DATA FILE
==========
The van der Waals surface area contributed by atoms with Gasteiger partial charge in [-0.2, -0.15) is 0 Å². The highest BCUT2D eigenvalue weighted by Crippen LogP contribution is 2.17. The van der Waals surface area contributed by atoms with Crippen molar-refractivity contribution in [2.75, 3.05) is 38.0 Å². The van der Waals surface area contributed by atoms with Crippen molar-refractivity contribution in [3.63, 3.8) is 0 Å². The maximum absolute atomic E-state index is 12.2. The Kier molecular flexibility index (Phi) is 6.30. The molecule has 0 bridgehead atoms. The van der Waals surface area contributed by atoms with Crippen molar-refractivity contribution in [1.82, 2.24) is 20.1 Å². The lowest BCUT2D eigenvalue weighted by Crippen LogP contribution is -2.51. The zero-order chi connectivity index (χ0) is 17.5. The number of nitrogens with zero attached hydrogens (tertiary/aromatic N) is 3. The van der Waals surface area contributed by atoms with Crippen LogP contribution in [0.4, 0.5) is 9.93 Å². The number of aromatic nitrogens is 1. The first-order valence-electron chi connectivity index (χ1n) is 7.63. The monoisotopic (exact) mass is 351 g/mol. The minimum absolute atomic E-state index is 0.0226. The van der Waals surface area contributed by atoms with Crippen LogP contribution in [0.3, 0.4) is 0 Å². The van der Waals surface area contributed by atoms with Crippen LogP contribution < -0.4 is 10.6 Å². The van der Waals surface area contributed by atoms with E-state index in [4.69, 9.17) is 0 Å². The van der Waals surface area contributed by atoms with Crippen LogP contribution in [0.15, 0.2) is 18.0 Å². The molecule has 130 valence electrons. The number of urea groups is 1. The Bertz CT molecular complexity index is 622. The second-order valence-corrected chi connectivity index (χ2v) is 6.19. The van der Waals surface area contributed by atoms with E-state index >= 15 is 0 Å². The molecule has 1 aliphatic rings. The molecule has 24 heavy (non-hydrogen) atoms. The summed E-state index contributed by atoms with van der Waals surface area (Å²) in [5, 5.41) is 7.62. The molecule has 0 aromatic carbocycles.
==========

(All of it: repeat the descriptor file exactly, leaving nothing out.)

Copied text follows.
The van der Waals surface area contributed by atoms with Gasteiger partial charge in [-0.2, -0.15) is 0 Å². The highest BCUT2D eigenvalue weighted by Crippen LogP contribution is 2.17. The van der Waals surface area contributed by atoms with Crippen molar-refractivity contribution in [2.75, 3.05) is 38.0 Å². The van der Waals surface area contributed by atoms with Crippen molar-refractivity contribution in [3.63, 3.8) is 0 Å². The maximum absolute atomic E-state index is 12.2. The Kier molecular flexibility index (Phi) is 6.30. The molecule has 0 bridgehead atoms. The van der Waals surface area contributed by atoms with Crippen molar-refractivity contribution in [1.82, 2.24) is 20.1 Å². The lowest BCUT2D eigenvalue weighted by Crippen LogP contribution is -2.51. The zero-order chi connectivity index (χ0) is 17.5. The number of nitrogens with zero attached hydrogens (tertiary/aromatic N) is 3. The van der Waals surface area contributed by atoms with Crippen LogP contribution in [0.4, 0.5) is 9.93 Å². The number of aromatic nitrogens is 1. The first-order valence-electron chi connectivity index (χ1n) is 7.63. The monoisotopic (exact) mass is 351 g/mol. The minimum absolute atomic E-state index is 0.0226. The van der Waals surface area contributed by atoms with Crippen LogP contribution in [0.3, 0.4) is 0 Å². The van der Waals surface area contributed by atoms with Crippen LogP contribution < -0.4 is 10.6 Å². The van der Waals surface area contributed by atoms with E-state index in [4.69, 9.17) is 0 Å². The van der Waals surface area contributed by atoms with Crippen LogP contribution in [0.15, 0.2) is 18.0 Å². The molecule has 130 valence electrons. The number of urea groups is 1. The Bertz CT molecular complexity index is 622. The second-order valence-corrected chi connectivity index (χ2v) is 6.19. The van der Waals surface area contributed by atoms with E-state index >= 15 is 0 Å². The molecule has 1 aliphatic rings. The molecule has 24 heavy (non-hydrogen) atoms. The summed E-state index contributed by atoms with van der Waals surface area (Å²) in [5, 5.41) is 7.62. The molecule has 0 aromatic carbocycles.